To describe exchange and correlation, we used the local density approximation41, and the Perdew-Burke-Ernzerhof (PBE)55, Perdew-Wang 1991 (PW91, ref. 41), RPBE56 and revPBE57 functionals, yielding displacement threshold energies of 23.13, 21.88, 21.87, 21.63 and 21.44 eV (these values are the means of the highest simulated kinetic energies that did not lead to an ejection and the lowest that did, respectively). Additionally, we tested the C09 (ref. 21) functional to see whether inclusion of the van der Waals interaction would affect the results. This does bring the calculated threshold energy down to [21.25, 21.375] eV, in better agreement with the experimental fit. However, a more precise algorithm for the numerical integration of the equations of motion, more advanced theoretical models for the interaction, or time-dependent DFT may be required to improve the accuracy of the simulations further.

Varying mean square velocity with concentration

Since the phonon dispersion of isotopically mixed graphene gives a slightly different out-of-plane mean square velocity for the atomic vibrations, for calculating the cross section for each concentration, we assumed the velocity of mixed concentration areas to be linearly proportional to the concentration

where c is the concentration of 12C and v12/13 are the atomic velocities for normal and heavy graphene, respectively.

Raman spectroscopy

A Raman spectrometer (NT MDT Ntegra Spectra) equipped with a 532 nm excitation laser was used for Raman measurements. A computer-controlled stage allowed recording a Raman spectrum map over the precise hole on which the electron microscopy measurements were conducted, which was clearly identifiable from neighboring spot contamination and broken film holes.

The frequencies ω of the optical phonon modes vary with the atomic mass M as ωM−1/2 due to the mass prefactor of the dynamical matrix. This makes the Raman shifts of 13C graphene (12/13)−1/2 times smaller, allowing the mapping and localization of 12C and 13C domains28 with a spatial resolution limited by the size of the laser spot (nominally 400 nm). The shifts of the G and 2D bands compared with a corresponding normal graphene sample are given by , where ω12 is the G (2D) line frequency of the normal sample, c013=0.01109 is the natural abundance of 13C, and c is the unknown concentration of 12C in the measured spot.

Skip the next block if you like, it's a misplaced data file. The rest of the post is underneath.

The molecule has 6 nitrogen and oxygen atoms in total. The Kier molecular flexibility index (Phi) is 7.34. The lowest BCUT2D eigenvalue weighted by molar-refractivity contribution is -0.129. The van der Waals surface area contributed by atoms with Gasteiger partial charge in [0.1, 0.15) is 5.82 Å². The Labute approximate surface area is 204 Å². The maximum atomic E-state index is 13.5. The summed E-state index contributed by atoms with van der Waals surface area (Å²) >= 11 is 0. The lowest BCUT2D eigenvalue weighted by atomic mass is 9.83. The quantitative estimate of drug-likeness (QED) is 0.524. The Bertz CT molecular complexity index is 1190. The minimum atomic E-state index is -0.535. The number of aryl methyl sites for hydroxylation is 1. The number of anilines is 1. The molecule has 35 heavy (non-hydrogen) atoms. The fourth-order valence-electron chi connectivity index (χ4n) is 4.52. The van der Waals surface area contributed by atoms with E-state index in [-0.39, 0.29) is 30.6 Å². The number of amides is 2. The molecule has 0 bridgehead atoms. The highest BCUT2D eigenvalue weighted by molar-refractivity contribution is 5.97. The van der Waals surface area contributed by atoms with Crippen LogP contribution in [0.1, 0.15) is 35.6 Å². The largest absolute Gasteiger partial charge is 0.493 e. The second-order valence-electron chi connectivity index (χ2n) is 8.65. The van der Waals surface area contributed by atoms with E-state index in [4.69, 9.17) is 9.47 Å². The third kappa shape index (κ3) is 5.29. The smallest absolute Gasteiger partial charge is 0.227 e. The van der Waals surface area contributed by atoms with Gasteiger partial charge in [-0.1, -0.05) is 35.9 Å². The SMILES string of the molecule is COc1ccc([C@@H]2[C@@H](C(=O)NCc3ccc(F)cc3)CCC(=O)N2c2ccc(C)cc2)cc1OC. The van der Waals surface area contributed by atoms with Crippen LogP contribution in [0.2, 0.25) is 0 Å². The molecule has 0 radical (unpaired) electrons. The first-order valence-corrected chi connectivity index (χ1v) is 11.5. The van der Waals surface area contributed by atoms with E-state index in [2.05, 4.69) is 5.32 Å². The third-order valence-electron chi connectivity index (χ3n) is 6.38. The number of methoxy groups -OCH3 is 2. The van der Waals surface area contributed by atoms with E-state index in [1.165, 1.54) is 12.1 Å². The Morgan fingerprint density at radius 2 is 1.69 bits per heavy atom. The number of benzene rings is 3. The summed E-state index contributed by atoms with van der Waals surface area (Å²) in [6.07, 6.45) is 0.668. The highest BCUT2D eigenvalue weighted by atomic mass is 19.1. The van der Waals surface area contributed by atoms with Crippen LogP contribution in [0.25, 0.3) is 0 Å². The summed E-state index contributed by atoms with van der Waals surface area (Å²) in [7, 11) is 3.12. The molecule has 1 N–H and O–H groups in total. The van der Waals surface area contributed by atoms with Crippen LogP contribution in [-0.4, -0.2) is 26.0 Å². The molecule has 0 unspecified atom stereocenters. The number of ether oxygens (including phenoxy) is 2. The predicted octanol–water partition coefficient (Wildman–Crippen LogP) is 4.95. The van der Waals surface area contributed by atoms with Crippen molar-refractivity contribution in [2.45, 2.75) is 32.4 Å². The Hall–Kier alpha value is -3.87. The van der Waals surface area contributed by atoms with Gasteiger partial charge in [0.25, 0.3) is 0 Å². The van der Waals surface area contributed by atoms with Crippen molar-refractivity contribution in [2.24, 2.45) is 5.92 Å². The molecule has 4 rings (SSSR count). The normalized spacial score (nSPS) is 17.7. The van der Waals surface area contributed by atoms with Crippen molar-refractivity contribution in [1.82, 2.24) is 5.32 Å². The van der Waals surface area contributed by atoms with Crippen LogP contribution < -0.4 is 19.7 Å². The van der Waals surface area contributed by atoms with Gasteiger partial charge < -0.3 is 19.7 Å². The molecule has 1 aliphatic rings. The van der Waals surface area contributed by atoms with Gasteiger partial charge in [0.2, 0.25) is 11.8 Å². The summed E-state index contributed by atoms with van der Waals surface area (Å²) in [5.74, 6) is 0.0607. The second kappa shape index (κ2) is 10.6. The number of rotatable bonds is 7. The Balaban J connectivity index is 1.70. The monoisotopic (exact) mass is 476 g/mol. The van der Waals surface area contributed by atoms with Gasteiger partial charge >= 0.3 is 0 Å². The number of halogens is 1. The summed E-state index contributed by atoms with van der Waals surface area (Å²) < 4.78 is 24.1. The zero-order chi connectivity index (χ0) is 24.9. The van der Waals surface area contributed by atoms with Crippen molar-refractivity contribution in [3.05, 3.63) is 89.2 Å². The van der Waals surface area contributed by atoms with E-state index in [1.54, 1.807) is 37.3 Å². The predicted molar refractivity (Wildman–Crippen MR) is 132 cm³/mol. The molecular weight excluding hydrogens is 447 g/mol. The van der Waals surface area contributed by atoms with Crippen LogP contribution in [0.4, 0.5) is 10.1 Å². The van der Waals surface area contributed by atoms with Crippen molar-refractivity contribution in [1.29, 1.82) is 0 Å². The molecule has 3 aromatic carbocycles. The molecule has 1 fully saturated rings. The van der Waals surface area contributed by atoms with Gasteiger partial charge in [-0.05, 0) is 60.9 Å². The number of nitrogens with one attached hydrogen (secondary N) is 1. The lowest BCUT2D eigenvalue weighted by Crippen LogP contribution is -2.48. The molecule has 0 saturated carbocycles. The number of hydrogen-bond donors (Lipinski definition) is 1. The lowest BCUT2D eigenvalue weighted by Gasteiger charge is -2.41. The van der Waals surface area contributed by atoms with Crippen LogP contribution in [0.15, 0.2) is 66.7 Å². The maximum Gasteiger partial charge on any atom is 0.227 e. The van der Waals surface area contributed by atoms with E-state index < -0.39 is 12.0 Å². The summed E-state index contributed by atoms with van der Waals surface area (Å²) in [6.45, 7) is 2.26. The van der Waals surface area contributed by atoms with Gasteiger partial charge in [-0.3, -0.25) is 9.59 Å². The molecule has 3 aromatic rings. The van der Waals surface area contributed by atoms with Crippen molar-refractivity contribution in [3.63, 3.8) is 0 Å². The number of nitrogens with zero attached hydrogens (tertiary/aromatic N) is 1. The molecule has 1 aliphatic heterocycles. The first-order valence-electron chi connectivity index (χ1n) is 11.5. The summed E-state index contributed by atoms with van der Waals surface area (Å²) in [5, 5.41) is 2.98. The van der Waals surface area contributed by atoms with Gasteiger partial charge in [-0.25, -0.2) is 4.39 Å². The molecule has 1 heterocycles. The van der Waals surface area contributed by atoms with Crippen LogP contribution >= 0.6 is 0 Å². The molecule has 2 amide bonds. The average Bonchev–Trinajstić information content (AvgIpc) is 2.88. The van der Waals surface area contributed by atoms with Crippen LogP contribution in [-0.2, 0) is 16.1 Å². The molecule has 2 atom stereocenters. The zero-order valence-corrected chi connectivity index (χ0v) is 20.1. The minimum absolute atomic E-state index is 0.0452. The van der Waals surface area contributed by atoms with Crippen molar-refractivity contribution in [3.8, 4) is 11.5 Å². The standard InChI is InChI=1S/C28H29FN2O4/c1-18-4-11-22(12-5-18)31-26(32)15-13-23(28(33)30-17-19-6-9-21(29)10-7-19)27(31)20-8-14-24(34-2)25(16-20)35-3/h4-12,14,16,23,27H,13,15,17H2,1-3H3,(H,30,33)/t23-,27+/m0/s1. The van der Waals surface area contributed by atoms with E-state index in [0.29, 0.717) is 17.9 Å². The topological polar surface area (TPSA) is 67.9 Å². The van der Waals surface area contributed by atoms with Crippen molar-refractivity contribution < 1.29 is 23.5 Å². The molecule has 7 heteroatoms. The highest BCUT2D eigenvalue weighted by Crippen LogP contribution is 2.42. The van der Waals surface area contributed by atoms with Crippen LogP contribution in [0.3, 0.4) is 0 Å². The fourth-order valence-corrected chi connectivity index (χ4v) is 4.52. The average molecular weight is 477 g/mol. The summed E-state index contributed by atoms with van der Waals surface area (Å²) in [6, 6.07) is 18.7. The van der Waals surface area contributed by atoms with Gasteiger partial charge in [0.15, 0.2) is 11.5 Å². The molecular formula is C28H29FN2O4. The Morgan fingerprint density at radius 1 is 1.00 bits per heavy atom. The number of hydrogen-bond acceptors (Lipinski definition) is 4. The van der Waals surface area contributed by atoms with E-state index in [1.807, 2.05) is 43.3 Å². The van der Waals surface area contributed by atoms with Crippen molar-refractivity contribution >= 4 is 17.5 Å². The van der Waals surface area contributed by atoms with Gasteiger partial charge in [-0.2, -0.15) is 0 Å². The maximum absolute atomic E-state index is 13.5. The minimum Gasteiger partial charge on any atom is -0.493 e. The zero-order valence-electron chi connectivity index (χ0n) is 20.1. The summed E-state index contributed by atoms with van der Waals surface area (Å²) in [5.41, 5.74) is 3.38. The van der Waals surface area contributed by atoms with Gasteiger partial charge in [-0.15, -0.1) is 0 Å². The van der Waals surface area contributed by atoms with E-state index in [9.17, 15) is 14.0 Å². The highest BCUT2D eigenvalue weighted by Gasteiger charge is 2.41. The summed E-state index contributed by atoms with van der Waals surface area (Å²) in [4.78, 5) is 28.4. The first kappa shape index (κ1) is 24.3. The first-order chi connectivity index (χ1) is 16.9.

Due to background signal arising from the carbon support film of the TEM grid, we analyzed the shift of the 2D band, where two peaks were in most locations present in the spectrum. However, in many spectra these did not correspond to either fully 12C or 13C graphene58, indicating isotope mixing within the Raman coherence length. To assign a single value to the 12C concentration for the overlay of Fig. 3, we took into account both the shifts of the peaks (to estimate the nominal concentration for each signal) and their areas (to estimate their relative abundances) as follows:

where are the nominal concentrations of 12C determined from the measured higher and lower 2D Raman shift peak positions, ωA/B are the measured peak centers of the higher and lower 2D signals, and A and B are their integrated intensities. The peak positions of fully 12C and 13C graphene were taken from the highest and lowest peak positions in the entire mapped area (covering several dozen Quantifoil holes), giving ω12=2,690 cm−1 and ω13=2,600 cm−1. The fitted 2D spectra, arranged in the same 6 × 6 grid as the overlay, can be found as Supplementary Fig. 3

Data availability

The full STEM time series data on which the determination of the 12C and 13C displacement cross sections (Fig. 2) are based are available on figshare with the identifier (ref. 20). The STEM data of Fig. 3 are available upon request. All other data are contained within the article and its Supplementary Information files.

Additional information

How to cite this article: Susi, T. et al. Isotope analysis in the transmission electron microscope. Nat. Commun. 7, 13040 doi: 10.1038/ncomms13040 (2016).